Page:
Lotus in Bloom


Through the collaborative efforts of Performance 4a and Playwriting Australia (PWA), the LOTUS Asian-Australian Playwriting Program aims to be a facilitator for Asian-Australian playwrights to carve out a space for themselves. Originally established as an introduction and mentoring opportunity  for  Asian-Australian writers, funding from the Girgensohn Foundation has allowed LOTUS to expand to a three year program.

In the first year of the program, free introductory workshops were open to Asian-Australians interested in developing their skills as storytellers. Additionally on offer for intermediate playwrights was The Salon, which culminated in readings at partnering companies. Hao Pham, a writer involved with the LOTUS salon in Melbourne, saw LOTUS as a safe space for Asian Australians to express culturally specific material without being met with confusion: “…my fellow playwrights coming from Asian backgrounds meant that I did not have to explain the Buddhist aspects of my play, and the feedback was culturally sensitive.”

Now, Hoa Pham along with eleven other writers selected from the previous two stages, are developing first drafts of full-length work with the help of mentors and masterclasses. Since November 2015, these playwrights have been undergoing mentorship in Melbourne, Brisbane and Sydney. In their respective cities, writers are participating in group discussions and masterclasses lead by Jane Brodie (Melbourne), Stephen Carleton (Brisbane) and Tommy Murphy (Sydney). One-on-one mentoring is also provided by pairing LOTUS writers with established playwrights.

Group photo of current participants. Image courtesy: Hoa Pham
Group photo of current participants. Image courtesy: Hoa Pham

From here, these writers will continue to develop their work culminating in various opportunities for the writers involved: one play will be selected for the National Play Festival 2018 and three writers will be selected for a 6-12 month paid residency with a key theatre company in their capital city.

Ultimately, the program will achieve an integration of Asian-Australian writers and stories in ‘mainstream’ culture where white Anglo-Saxon voices have traditionally reigned. Annette Shu Wah, executive producer of Performance 4a and a judge on the LOTUS panel, highlighted theatre as a collaborative practice. By bringing Performance 4a’s networks and communities to larger organisations such as PWA, Performance 4a is able to provide these writers with the infrastructure and expertise that Performance 4a might otherwise lack. This model is crucial for removing Asian-Australian voices from the ‘niche’ and locating within the mainstream.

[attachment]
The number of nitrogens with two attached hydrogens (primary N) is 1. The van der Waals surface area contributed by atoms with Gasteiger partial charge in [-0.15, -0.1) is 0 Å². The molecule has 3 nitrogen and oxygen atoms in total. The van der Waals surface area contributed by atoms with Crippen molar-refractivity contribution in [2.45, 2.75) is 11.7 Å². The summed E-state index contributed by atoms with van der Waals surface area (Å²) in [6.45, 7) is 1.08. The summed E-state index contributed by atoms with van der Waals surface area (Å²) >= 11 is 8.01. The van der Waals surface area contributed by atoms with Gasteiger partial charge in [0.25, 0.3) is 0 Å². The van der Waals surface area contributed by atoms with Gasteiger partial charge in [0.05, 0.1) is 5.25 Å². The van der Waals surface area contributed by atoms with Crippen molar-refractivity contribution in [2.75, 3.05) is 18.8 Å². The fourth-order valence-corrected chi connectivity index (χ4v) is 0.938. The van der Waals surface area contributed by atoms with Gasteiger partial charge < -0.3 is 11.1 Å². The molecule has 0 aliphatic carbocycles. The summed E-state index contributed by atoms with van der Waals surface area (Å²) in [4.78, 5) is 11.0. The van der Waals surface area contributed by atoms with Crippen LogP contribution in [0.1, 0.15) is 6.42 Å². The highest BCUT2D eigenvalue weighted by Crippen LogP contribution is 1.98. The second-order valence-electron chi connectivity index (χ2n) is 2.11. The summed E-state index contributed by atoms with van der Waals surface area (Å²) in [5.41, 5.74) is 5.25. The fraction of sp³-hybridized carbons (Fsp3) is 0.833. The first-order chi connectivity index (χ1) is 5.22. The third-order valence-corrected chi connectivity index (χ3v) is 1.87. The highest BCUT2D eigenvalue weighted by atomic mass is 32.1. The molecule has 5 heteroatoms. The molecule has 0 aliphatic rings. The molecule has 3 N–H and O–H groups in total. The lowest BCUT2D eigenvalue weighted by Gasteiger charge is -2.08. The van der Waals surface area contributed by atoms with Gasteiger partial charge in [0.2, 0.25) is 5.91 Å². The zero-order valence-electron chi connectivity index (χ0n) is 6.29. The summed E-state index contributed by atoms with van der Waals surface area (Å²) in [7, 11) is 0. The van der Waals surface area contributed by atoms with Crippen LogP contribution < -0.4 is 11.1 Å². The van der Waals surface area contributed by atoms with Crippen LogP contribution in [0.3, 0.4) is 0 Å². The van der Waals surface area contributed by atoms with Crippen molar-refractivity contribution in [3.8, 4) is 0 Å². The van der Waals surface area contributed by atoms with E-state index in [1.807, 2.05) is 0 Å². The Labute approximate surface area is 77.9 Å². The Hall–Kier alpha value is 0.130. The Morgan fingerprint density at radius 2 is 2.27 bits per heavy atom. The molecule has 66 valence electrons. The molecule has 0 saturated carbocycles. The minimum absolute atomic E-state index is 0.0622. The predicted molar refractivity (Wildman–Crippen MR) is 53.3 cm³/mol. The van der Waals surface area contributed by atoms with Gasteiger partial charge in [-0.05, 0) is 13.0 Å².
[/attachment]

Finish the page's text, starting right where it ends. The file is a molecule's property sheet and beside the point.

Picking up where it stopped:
Diversity also means creating a space where young, inexperienced writers are able to get in contact with mentors or established writers in the industry to learn more. LOTUS’ first and second stages were open to all, regardless of participation. While Performance 4a is not running any other programs at present, there are other short term courses run by a number of writers’ centres, universities and some theatres. La Boite’s website provides a comprehensive list of programs and awards for writers.

We can only hope that with LOTUS’ current success and the opportunities it offers Asian-Australian writers, funding will allow it to continue operating after this particular course has been completed in 2018.

In the meantime, keep up-to-date with the program here.

Alternatively, keep tabs on social media for updates and open calls:

Playwriting Australia Facebook

Performance 4a Facebook

Allison Chan

Author: Allison Chan

Allison Chan is Peril Magazine’s writer-at-large, completing her studies in Literature at Monash University. Allison is currently co-producing Peril’s upcoming podcast, Please Explain, which unpacks national conversations and the racial underbelly of Australian myth-making. She was also a resident blogger for the 2016 Chinese Writers Festival.

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